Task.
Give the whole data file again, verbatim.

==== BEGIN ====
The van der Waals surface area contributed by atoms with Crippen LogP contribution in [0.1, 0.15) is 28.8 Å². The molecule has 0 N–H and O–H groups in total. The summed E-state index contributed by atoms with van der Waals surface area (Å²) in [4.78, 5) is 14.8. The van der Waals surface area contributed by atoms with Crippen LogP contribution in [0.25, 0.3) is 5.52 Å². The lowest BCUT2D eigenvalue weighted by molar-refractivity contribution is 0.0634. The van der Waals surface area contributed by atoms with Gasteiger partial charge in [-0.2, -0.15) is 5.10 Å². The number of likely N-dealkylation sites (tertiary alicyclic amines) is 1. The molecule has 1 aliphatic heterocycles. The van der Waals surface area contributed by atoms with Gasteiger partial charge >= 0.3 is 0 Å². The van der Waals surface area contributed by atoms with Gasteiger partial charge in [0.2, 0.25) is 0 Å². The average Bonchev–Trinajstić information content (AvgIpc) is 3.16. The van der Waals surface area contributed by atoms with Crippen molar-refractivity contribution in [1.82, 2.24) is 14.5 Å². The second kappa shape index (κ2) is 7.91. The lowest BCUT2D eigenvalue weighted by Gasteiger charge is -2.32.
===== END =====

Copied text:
The van der Waals surface area contributed by atoms with Crippen LogP contribution in [0.1, 0.15) is 28.8 Å². The molecule has 0 N–H and O–H groups in total. The summed E-state index contributed by atoms with van der Waals surface area (Å²) in [4.78, 5) is 14.8. The van der Waals surface area contributed by atoms with Crippen LogP contribution in [0.25, 0.3) is 5.52 Å². The lowest BCUT2D eigenvalue weighted by molar-refractivity contribution is 0.0634. The van der Waals surface area contributed by atoms with Gasteiger partial charge in [-0.2, -0.15) is 5.10 Å². The number of likely N-dealkylation sites (tertiary alicyclic amines) is 1. The molecule has 1 aliphatic heterocycles. The van der Waals surface area contributed by atoms with Gasteiger partial charge >= 0.3 is 0 Å². The van der Waals surface area contributed by atoms with Gasteiger partial charge in [0.2, 0.25) is 0 Å². The average Bonchev–Trinajstić information content (AvgIpc) is 3.16. The van der Waals surface area contributed by atoms with Crippen molar-refractivity contribution in [1.82, 2.24) is 14.5 Å². The second kappa shape index (κ2) is 7.91. The lowest BCUT2D eigenvalue weighted by Gasteiger charge is -2.32.